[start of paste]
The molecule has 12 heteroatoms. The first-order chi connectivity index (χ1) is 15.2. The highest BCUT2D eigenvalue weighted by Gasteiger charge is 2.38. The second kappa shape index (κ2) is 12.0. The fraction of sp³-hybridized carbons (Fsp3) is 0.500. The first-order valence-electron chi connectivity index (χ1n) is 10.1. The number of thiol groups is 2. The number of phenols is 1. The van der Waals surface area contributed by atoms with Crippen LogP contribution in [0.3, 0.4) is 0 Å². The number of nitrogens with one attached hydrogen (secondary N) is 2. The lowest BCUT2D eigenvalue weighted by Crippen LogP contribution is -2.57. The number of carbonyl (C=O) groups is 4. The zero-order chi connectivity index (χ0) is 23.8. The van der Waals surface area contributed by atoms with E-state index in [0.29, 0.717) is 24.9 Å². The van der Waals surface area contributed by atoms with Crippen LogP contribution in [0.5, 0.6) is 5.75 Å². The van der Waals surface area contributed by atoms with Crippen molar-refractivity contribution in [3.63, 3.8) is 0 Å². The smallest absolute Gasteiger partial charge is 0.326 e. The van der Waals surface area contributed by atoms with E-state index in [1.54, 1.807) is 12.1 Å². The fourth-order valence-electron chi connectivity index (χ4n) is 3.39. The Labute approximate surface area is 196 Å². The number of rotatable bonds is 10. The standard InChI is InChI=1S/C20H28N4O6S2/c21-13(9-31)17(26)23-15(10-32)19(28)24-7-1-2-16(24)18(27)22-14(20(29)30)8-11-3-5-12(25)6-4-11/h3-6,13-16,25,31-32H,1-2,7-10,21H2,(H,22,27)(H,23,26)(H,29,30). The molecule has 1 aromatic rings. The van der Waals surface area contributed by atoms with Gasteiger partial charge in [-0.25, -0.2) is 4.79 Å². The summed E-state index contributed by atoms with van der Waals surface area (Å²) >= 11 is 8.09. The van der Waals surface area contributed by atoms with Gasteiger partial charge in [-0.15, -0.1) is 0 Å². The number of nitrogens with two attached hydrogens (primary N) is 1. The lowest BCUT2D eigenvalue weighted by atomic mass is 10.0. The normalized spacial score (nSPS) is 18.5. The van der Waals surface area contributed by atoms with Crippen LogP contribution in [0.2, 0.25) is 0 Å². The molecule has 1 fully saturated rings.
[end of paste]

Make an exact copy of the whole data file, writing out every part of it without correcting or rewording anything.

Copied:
The molecule has 12 heteroatoms. The first-order chi connectivity index (χ1) is 15.2. The highest BCUT2D eigenvalue weighted by Gasteiger charge is 2.38. The second kappa shape index (κ2) is 12.0. The fraction of sp³-hybridized carbons (Fsp3) is 0.500. The first-order valence-electron chi connectivity index (χ1n) is 10.1. The number of thiol groups is 2. The number of phenols is 1. The van der Waals surface area contributed by atoms with Crippen LogP contribution in [0.3, 0.4) is 0 Å². The number of nitrogens with one attached hydrogen (secondary N) is 2. The lowest BCUT2D eigenvalue weighted by Crippen LogP contribution is -2.57. The number of carbonyl (C=O) groups is 4. The zero-order chi connectivity index (χ0) is 23.8. The van der Waals surface area contributed by atoms with E-state index in [0.29, 0.717) is 24.9 Å². The van der Waals surface area contributed by atoms with Crippen LogP contribution in [0.5, 0.6) is 5.75 Å². The van der Waals surface area contributed by atoms with Crippen molar-refractivity contribution in [3.63, 3.8) is 0 Å². The smallest absolute Gasteiger partial charge is 0.326 e. The van der Waals surface area contributed by atoms with E-state index in [1.54, 1.807) is 12.1 Å². The fourth-order valence-electron chi connectivity index (χ4n) is 3.39. The Labute approximate surface area is 196 Å². The number of rotatable bonds is 10. The standard InChI is InChI=1S/C20H28N4O6S2/c21-13(9-31)17(26)23-15(10-32)19(28)24-7-1-2-16(24)18(27)22-14(20(29)30)8-11-3-5-12(25)6-4-11/h3-6,13-16,25,31-32H,1-2,7-10,21H2,(H,22,27)(H,23,26)(H,29,30). The molecule has 1 aromatic rings. The van der Waals surface area contributed by atoms with Gasteiger partial charge in [-0.25, -0.2) is 4.79 Å². The summed E-state index contributed by atoms with van der Waals surface area (Å²) >= 11 is 8.09. The van der Waals surface area contributed by atoms with Gasteiger partial charge in [-0.15, -0.1) is 0 Å². The number of nitrogens with two attached hydrogens (primary N) is 1. The lowest BCUT2D eigenvalue weighted by atomic mass is 10.0. The normalized spacial score (nSPS) is 18.5. The van der Waals surface area contributed by atoms with Crippen LogP contribution in [0.2, 0.25) is 0 Å². The molecule has 1 fully saturated rings.